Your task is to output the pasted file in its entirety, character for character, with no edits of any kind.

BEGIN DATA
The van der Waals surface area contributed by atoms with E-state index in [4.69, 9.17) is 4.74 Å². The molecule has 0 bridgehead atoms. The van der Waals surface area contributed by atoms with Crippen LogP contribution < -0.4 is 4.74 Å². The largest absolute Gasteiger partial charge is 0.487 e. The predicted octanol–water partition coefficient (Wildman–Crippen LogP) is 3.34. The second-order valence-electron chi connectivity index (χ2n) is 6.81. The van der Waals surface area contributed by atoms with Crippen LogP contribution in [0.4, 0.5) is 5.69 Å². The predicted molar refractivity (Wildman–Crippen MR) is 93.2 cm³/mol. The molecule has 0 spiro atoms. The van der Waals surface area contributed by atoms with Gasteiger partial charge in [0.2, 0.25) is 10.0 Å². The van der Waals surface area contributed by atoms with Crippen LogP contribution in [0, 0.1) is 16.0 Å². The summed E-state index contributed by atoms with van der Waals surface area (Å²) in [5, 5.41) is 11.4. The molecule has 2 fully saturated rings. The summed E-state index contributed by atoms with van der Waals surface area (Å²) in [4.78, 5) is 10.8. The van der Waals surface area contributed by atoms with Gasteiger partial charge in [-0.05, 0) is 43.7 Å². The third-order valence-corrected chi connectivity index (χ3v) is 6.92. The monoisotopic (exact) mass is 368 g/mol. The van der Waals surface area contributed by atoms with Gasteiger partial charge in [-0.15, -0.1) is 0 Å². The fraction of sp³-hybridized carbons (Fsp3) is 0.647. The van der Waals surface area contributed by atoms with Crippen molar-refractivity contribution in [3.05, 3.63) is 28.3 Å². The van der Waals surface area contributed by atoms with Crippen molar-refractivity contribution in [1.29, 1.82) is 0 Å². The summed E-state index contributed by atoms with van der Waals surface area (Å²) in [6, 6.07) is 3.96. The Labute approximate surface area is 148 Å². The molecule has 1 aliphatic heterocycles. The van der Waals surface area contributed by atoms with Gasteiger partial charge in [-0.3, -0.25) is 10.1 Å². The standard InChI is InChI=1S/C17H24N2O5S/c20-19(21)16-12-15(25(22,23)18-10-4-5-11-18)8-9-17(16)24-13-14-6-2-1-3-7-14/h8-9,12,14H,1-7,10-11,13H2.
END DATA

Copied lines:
The van der Waals surface area contributed by atoms with E-state index in [4.69, 9.17) is 4.74 Å². The molecule has 0 bridgehead atoms. The van der Waals surface area contributed by atoms with Crippen LogP contribution < -0.4 is 4.74 Å². The largest absolute Gasteiger partial charge is 0.487 e. The predicted octanol–water partition coefficient (Wildman–Crippen LogP) is 3.34. The second-order valence-electron chi connectivity index (χ2n) is 6.81. The van der Waals surface area contributed by atoms with Crippen LogP contribution in [0.4, 0.5) is 5.69 Å². The predicted molar refractivity (Wildman–Crippen MR) is 93.2 cm³/mol. The molecule has 0 spiro atoms. The van der Waals surface area contributed by atoms with Gasteiger partial charge in [0.2, 0.25) is 10.0 Å². The van der Waals surface area contributed by atoms with Crippen LogP contribution in [0, 0.1) is 16.0 Å². The summed E-state index contributed by atoms with van der Waals surface area (Å²) in [5, 5.41) is 11.4. The molecule has 2 fully saturated rings. The summed E-state index contributed by atoms with van der Waals surface area (Å²) in [4.78, 5) is 10.8. The van der Waals surface area contributed by atoms with Gasteiger partial charge in [-0.05, 0) is 43.7 Å². The third-order valence-corrected chi connectivity index (χ3v) is 6.92. The monoisotopic (exact) mass is 368 g/mol. The van der Waals surface area contributed by atoms with Gasteiger partial charge in [-0.15, -0.1) is 0 Å². The fraction of sp³-hybridized carbons (Fsp3) is 0.647. The van der Waals surface area contributed by atoms with Crippen molar-refractivity contribution in [3.05, 3.63) is 28.3 Å². The van der Waals surface area contributed by atoms with Crippen molar-refractivity contribution in [1.29, 1.82) is 0 Å². The summed E-state index contributed by atoms with van der Waals surface area (Å²) in [6, 6.07) is 3.96. The Labute approximate surface area is 148 Å². The molecule has 1 aliphatic heterocycles. The van der Waals surface area contributed by atoms with Gasteiger partial charge in [-0.3, -0.25) is 10.1 Å². The standard InChI is InChI=1S/C17H24N2O5S/c20-19(21)16-12-15(25(22,23)18-10-4-5-11-18)8-9-17(16)24-13-14-6-2-1-3-7-14/h8-9,12,14H,1-7,10-11,13H2.